Bangkok Post

Time to fix Oil Fuel Fund


The Energy Policy Administra­tion Committee (Epac) announced yesterday that it would cap the price of diesel at 30 baht per litre. Such a move was inevitable and is welcomed despite many critics questionin­g whether it will really benefit consumers. Diesel is considered a strategic energy as it has been used in the supply chain — mainly for logistics — meaning its price affects the cost of goods.

Intervenin­g in energy and oil prices is a complex issue as it involves many taxes and subsidies.

To keep the diesel price at filling stations at a fixed level, Epac has done the right thing in deciding to cut the Oil Fuel Fund’s contributi­on to palm oil additives, which have been used to create diesel blends such as B7, B10 and B20.

The subsidy for B7 will be reduced from 1 baht to 0.1 baht per litre this month. Epac also approved the reduction of the biodiesel (B100) mix of B7 (7%) and B10 (10%) to B6 (6%), effective from Monday.

As a result, only B6 and B20 will be available at filling stations.

The policy reflects how Epac has finally taken heed of critics who have slammed the energy ministry for using too much money from the Oil Fuel Fund to subsidise energy crops such as palm oil and ethanol, despite the price per unit of this alternativ­e energy being expensive.

These power crops began receiving subsidies over a decade ago, when farm prices were low and oil was subject to unpredicta­ble global prices. The need to phase out dirty fossil fuels also makes plants like palm oil and ethanol more viable alternativ­es.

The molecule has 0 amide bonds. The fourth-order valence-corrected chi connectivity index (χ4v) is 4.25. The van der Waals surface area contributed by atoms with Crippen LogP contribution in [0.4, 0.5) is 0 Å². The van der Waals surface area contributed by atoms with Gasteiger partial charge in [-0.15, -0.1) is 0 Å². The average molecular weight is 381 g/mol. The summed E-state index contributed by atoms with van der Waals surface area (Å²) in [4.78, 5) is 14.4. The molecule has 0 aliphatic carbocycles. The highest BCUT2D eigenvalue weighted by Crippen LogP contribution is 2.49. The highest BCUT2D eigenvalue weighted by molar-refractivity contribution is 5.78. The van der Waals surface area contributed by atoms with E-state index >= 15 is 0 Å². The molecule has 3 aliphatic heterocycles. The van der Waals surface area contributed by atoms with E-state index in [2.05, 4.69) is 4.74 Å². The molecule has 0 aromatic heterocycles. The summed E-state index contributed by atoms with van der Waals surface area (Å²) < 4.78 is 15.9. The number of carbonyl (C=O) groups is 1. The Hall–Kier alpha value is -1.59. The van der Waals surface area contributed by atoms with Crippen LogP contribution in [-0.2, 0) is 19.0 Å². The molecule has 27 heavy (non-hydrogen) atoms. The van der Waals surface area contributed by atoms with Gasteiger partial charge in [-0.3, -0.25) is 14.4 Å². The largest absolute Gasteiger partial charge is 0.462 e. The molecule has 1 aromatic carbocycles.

Later, policy markers and advocates of a more progressiv­e renewable energy policy decided to support farmers in producing alternativ­e oil additives from farm waste such as sugar cane residue and oil palm shell to use as alternativ­e energy — by mixing it with diesel oil and benzene.

The government then paid attractive subsidies to farmers. In 2018, the state used money from the fund to buy palm oil to be used as fuel at electric power plants, just to help shore up the price of palm oil. But palm oil additives are now seen as costly and burdensome.

The policy reflects the problem of managing the Oil Fuel Fund, which has been used to advocate public policy. Derived from revenue from petrol sales, it has been used to regulate the price of energy.

The fund is divided into two accounts — one that deals with petrol prices for vehicles, including subsidies for power crops, and another for managing the price of gas products. At present, there is 11 billion baht left in the first purse, while the second is the same amount in the red due to hefty cooking gas subsidies. Epac is now ready to ask the Office of the National Economic and Social Developmen­t Council (NESDB) if it can borrow money from the 500-billion-baht Covid loan fund to keep the price of cooking gas down.

But how long can the government keep financing this subsidy?

In addition to pandemic-related uncertaint­ies, global oil prices have already surged from $40 a barrel early this year to almost $80 a barrel this month.

Energy experts have called for a change in policy on energy subsidies. Former senator Rosana Tositrakul has even demanded subsidies for power crops be axed, and excise taxes on oil products reduced. Others say diesel isn’t deserving of any subsidies.

Make no mistake, the government must help consumers and small businesses get affordable petrol and cooking gas. The challenge is managing the fund better.

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